You can simulate this yourself with a little practice. Point your loaded recoil operated semiauto pistol downrange safely. Try to press the trigger and pull backwards on the gun simultaneously. Be sure to keep the muzzle level and downrange at all times, obviously, or else you might get the timing wrong and shoot yourself in the face ... in which case you're an idiot and I have no sympathy for you because you were warned and I know a good lawyer.

Think about how the gun needs to work. The slide needs to move backwards and forwards along the frame to extract, eject, strip, feed, and load. If the frame is also moving backwards, then the relative speed of the slide is reduced and it may not move far enough or with enough force to cycle properly.

Certain guns (ahem ... Glocks) are more prone to this problem. The lack of rigidity of the frame in recoil and the short frame rails mean that the slide can get snafu'd more easily.

While it's all well and good to blame the shooter -- and it is technically a shooter-induced error -- that really doesn't answer the whole question. If your arm is wounded and you cannot maintain a full firing grip on the gun, would you want a gun that still functions properly or one that jams after the first round?

As JW777 pointed out, weaker ammo can exacerbate the problem. Obviously, weaker ammo produces less energy to move the slide, so you're cutting into your margin of error. This is true for problems other than just "limp wristing," as well. A good friend of mine was issued a Beretta 92G pistol. During training, when the gun got dirty & dry enough it would start to balk with their practice ammo; but, a mag of their carry load (9BPLE, a +p+) would still cycle the gun perfectly.

With that said, would a Glock 19 still be recommended as a carry weapon, or are there better options (similarly sized options anyway) out there that you would recommend?

ToddG
08-05-09, 14:59
With that said, would a Glock 19 still be recommended as a carry weapon, or are there better options (similarly sized options anyway) out there that you would recommend?

I don't think anyone can rationally argue that the G19 is a bad CCW gun. It is a great size, reliable, durable, high capacity, and easy to shoot. Does it have weaknesses? Sure. All guns do. On the grand scale of problems, being slightly more prone to "limp wristing" is probably fairly low in importance. It's not like the typical G19 has a stoppage every 50 rounds.

The main reason some people -- myself included -- get all in a tizzy over the issue is because Glock has traditionally blamed all problems with their guns on either (1) bad ammo or (2) limp wristing. Your front sight fell off? You must have limp wristed. :cool:

As long as you know the difference between the gun having an actual problem and you inducing one because you allowed the frame to move backwards in recoil, you should be good to go.

MarshallDodge
08-05-09, 19:56
I've never had it happen on my G19. Has it been resolved on Glocks?

It has never happened to you because you are holding the gun properly so I wouldn't worry about it too much.

This video makes me cringe everytime I see someone recommend a Glock for a lady: http://www.youtube.com/watch?v=qHWAPtO7m90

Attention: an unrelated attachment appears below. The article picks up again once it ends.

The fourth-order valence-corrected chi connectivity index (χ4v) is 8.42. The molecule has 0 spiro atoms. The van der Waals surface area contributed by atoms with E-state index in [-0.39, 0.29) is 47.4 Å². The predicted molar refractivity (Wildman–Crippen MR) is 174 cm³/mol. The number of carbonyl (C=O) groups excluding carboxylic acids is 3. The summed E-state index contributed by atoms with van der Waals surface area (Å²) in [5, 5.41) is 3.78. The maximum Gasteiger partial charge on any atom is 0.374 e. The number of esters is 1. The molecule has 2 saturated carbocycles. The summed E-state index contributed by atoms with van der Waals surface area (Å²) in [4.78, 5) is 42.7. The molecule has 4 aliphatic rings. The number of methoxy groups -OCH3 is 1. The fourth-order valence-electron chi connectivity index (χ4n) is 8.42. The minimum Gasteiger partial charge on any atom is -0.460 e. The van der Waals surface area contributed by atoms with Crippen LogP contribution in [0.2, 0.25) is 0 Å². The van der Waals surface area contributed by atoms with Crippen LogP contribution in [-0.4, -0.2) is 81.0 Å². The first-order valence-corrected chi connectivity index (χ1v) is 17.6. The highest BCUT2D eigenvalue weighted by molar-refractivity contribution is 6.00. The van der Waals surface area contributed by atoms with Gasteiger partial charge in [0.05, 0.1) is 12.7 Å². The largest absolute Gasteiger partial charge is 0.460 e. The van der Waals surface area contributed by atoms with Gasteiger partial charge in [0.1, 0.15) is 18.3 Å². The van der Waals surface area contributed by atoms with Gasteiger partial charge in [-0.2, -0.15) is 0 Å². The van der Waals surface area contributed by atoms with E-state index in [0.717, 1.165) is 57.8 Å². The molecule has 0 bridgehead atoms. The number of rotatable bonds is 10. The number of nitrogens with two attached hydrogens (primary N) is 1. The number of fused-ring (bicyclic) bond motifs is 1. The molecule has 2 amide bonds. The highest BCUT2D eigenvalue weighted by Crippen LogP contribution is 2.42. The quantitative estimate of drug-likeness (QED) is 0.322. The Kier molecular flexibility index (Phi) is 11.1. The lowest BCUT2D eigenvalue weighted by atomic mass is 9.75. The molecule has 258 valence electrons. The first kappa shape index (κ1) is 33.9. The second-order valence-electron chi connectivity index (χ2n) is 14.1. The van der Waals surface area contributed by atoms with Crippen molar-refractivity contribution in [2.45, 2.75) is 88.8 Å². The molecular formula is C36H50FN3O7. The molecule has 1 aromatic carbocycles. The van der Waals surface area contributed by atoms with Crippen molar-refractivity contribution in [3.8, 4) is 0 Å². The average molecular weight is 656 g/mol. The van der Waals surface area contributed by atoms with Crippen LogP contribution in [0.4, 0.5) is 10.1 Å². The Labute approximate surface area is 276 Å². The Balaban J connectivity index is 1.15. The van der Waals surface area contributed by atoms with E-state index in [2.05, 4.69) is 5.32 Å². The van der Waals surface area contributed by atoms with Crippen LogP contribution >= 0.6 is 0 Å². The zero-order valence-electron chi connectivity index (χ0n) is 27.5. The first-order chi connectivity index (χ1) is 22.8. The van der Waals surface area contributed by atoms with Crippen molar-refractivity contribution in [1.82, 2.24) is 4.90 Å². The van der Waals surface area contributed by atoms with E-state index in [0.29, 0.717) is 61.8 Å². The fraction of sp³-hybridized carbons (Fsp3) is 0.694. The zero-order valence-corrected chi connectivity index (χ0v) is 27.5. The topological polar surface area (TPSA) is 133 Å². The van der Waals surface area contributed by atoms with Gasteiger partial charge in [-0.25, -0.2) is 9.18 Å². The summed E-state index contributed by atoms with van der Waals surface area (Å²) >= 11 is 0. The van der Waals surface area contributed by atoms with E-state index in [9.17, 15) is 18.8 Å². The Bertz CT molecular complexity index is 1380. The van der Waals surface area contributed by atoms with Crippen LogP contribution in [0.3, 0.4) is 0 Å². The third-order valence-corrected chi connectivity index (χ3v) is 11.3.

That being said, my wife carries a Springfield EMP. She loves it but at first we had to work through limp wristing issues. She changed her grip which not only made the gun run better but it improved her accuracy.

My experence is that it affects the smaller guns more due to the lower mass of the short slide and barrel acting as a counterweight.

MarshallDodge
08-05-09, 20:10
The main reason some people -- myself included -- get all in a tizzy over the issue is because Glock has traditionally blamed all problems with their guns on either (1) bad ammo or (2) limp wristing. Your front sight fell off? You must have limp wristed. :cool:

Do you recall the pizza store owner that sued Glock over the gun malfunctioning? I guess the gun quit on him while he fending off a robbery. It was sometime in the early 90's and I think Glock blamed it on limp wristing back then.

Every gun has it's quirks that's why I smirk when I read the words "Glock Perfection". It's a mechanical device, it will fail. Maybe less than other devices but it will fail.

Irish
08-05-09, 20:35
Be sure to keep the muzzle level and downrange at all times, obviously, or else you might get the timing wrong and shoot yourself in the face ... in which case you're an idiot and I have no sympathy for you because you were warned and I know a good lawyer. :D

My wife's experience with pistols is very limited but she has shot (test drove) a variety of semi-automatics and revolvers. Her favorite is my G19 (Gen 2) and after shooting a few hundred rounds through it a few weeks ago she didn't experience any stoppages. Her experience with guns is very limited and yet I feel that she has a firm grasp of the basics in order to prevent LW from happening. I think LW has alot to do with improper technique and cheap ammo.

f.2
08-05-09, 21:17
We practice when we are wide awake, full of strength, concentration at a peak, alert. What about when you are awaken at o'dark thirty? Will an imperfect grip affect function then? How would you test this?

skyugo
08-05-09, 22:44
i'd think in a high adrenaline situation you'd tend to clamp down hard on the grip.

practice malfunction drills, learn to shoot with both hands...

it's one of the more reliable weapons out there.

ToddG
08-05-09, 23:58
Again, it's not about how hard you grip the gun in your hands so much as how much the frame moves. Think about a handgun hanging from a string. If you set it off, it will jam every single time because the frame and slide will recoil together and the mechanism will not cycle as it's intended.

MarshallDodge
08-07-09, 13:17
Again, it's not about how hard you grip the gun in your hands so much as how much the frame moves. Think about a handgun hanging from a string. If you set it off, it will jam every single time because the frame and slide will recoil together and the mechanism will not cycle as it's intended.

I agree. I was at a class last year and the instructor was trying to make a point about trigger control. He had us remove our lower three fingers from the grip and shoot to simulate a relaxed grip. I thought for sure we would see some limp wristing issues but nobody did. There were Sigs, Glocks, 1911's, and my wife had her EMP.

Saginaw79
08-07-09, 19:13
Its only acceptable insofar as admitting its a mistake you made IMO